Winnowing is a process by which chaff is separated from grain. It can also be used to remove pests from stored grain. Winnowing usually follows threshing in grain preparation. In its simplest form, it involves throwing the mixture into the air so that the wind blows away the lighter chaff, while the heavier grains fall back down for recovery. Techniques included using a winnowing fan (a shaped basket shaken to raise the chaff) or using a tool (a winnowing fork or shovel) on a pile of harvested grain.
In Greek cultureEdit
The winnowing-fan (λίκνον [líknon], also meaning a "cradle") featured in the rites accorded Dionysus and in the Eleusinian Mysteries: "it was a simple agricultural implement taken over and mysticized by the religion of Dionysus," Jane Ellen Harrison remarked. Dionysus Liknites ("Dionysus of the winnowing fan") was wakened by the Dionysian women, in this instance called Thyiades, in a cave on Parnassus high above Delphi; the winnowing-fan links the god connected with the mystery religions to the agricultural cycle, but mortal Greek babies too were laid in a winnowing-fan. In Callimachus' Hymn to Zeus, Adrasteia lays the infant Zeus in a golden líknon, her goat suckles him and he is given honey. In the Odyssey, the dead oracle Teiresias tells Odysseus to walk away from Ithaca with an oar until a wayfarer tells him it is a winnowing fan (i.e., until Odysseus has come so far from the sea that people don't recognize oars), and there to build a shrine to Poseidon.
In ancient China, the method was improved by mechanization with the development of the rotary winnowing fan, which used a cranked fan to produce the airstream. This was featured in Wang Zhen's book the Nong Shu of 1313 AD.
In Saxon settlements such as one identified in Northumberland as Bede's Ad Gefrin  (now called Yeavering) the buildings were shown by an excavator's reconstruction to have opposed entries. In barns a draught created by the use of these opposed doorways was used in winnowing.
The technique developed by the Chinese was not adopted in Europe until the 18th century when winnowing machines used a 'sail fan'. The rotary winnowing fan was exported to Europe, brought there by Dutch sailors between 1700 and 1720. Apparently, they had obtained them from the Dutch settlement of Batavia in Java, Dutch East Indies. The Swedes imported some from south China at about the same time and Jesuits had taken several to France from China by 1720. Until the beginning of the 18th century, no rotary winnowing fans existed in the West.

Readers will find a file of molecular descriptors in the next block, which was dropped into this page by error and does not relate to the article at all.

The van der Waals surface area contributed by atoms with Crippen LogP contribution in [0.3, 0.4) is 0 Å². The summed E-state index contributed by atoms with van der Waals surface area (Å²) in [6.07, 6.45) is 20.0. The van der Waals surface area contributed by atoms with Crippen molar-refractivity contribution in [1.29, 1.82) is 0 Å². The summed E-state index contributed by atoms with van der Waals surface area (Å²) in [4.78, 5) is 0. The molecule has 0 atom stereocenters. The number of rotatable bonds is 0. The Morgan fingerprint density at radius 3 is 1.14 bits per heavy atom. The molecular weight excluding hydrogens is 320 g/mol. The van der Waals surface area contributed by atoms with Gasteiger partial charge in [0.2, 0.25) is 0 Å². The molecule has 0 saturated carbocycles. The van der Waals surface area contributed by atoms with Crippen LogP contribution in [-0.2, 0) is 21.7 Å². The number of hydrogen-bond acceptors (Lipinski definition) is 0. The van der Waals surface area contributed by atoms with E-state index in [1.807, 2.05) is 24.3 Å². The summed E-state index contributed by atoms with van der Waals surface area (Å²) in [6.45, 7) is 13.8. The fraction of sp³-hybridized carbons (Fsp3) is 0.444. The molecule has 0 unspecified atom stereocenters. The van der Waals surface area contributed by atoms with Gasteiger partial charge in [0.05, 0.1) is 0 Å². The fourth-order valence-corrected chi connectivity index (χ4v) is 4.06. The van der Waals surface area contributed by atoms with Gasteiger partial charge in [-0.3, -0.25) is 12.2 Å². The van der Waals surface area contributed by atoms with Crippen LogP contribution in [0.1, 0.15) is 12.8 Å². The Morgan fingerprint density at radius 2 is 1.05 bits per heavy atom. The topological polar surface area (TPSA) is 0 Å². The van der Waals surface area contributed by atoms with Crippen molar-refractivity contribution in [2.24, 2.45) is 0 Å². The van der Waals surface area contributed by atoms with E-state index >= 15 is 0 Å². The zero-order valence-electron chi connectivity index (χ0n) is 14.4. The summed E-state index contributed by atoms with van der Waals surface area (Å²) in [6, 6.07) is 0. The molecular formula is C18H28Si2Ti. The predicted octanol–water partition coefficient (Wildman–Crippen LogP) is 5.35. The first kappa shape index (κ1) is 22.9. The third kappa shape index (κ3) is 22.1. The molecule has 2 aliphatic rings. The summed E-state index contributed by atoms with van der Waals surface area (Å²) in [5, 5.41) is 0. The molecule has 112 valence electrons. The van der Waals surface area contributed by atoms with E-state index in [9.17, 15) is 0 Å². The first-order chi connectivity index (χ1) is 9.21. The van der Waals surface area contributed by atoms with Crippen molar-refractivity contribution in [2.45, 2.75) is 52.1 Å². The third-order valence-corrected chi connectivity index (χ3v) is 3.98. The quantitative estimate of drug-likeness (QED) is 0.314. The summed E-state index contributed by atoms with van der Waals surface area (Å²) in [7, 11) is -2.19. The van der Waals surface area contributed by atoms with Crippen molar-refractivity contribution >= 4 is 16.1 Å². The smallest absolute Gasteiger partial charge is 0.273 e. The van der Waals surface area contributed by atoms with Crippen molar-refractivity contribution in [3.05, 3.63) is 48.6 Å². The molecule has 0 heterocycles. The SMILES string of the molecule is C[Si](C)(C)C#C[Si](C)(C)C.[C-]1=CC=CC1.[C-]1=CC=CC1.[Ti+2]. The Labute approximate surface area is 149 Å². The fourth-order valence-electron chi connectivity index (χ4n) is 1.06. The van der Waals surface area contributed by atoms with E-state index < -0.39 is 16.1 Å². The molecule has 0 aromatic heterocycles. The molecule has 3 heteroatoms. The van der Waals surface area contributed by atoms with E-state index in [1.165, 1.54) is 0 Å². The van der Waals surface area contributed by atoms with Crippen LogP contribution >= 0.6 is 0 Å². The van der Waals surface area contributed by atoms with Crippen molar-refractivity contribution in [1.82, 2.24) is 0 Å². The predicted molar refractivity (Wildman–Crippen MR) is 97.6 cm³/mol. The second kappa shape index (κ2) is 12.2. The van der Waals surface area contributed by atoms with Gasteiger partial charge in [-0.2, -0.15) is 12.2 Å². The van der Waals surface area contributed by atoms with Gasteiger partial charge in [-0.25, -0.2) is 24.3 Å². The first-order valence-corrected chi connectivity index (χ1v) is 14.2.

In the United StatesEdit
The development of the winnowing barn allowed rice plantations in South Carolina to increase their yields dramatically.
Mechanization of the processEdit
In 1737 Andrew Rodger, a farmer on the estate of Cavers in Roxburghshire, developed a winnowing machine for corn, called a 'Fanner'. These were successful and the family sold them throughout Scotland for many years. Some Scottish Presbyterian ministers saw the fanners as sins against God, for the wind was a thing specially made by him and an artificial wind was a daring and impious attempt to usurp what belonged to God alone. As the Industrial Revolution, the winnowing process was mechanized by the invention of additional winnowing machines, such as fanning mills.
- ^ Harrison, Prolegomena to the Study of Greek Religion, 3rd ed. (1922:159).
- ^ Karl Kerenyi, Dionysus: Archetypal Image of Indestructible Life (1976:44).
- ^ The Question of the Transmission of the Rotary Winnowing Fan from China to Europe: Some New Findings, Hans Ulrich Vogel, 8th International Conference on the History of Science in China
- ^ Münzenberg, Hessen. Chapel and Palas (G.Binding, Burg Münzenberg, 1962)
- ^ M.W.Thompson, The Rise of the Castle, (Cambridge University Press, 1991), 5–6.
- ^ Broadcasting and winnowing, P. C. Dorrington
- ^ Robert Temple, The Genius of China, p. 24
- ^ Chambers, Robert (1885). Domestic Annals of Scotland. Edinburgh: W & R Chambers. p. 504.
The dictionary definition of winnowing at Wiktionary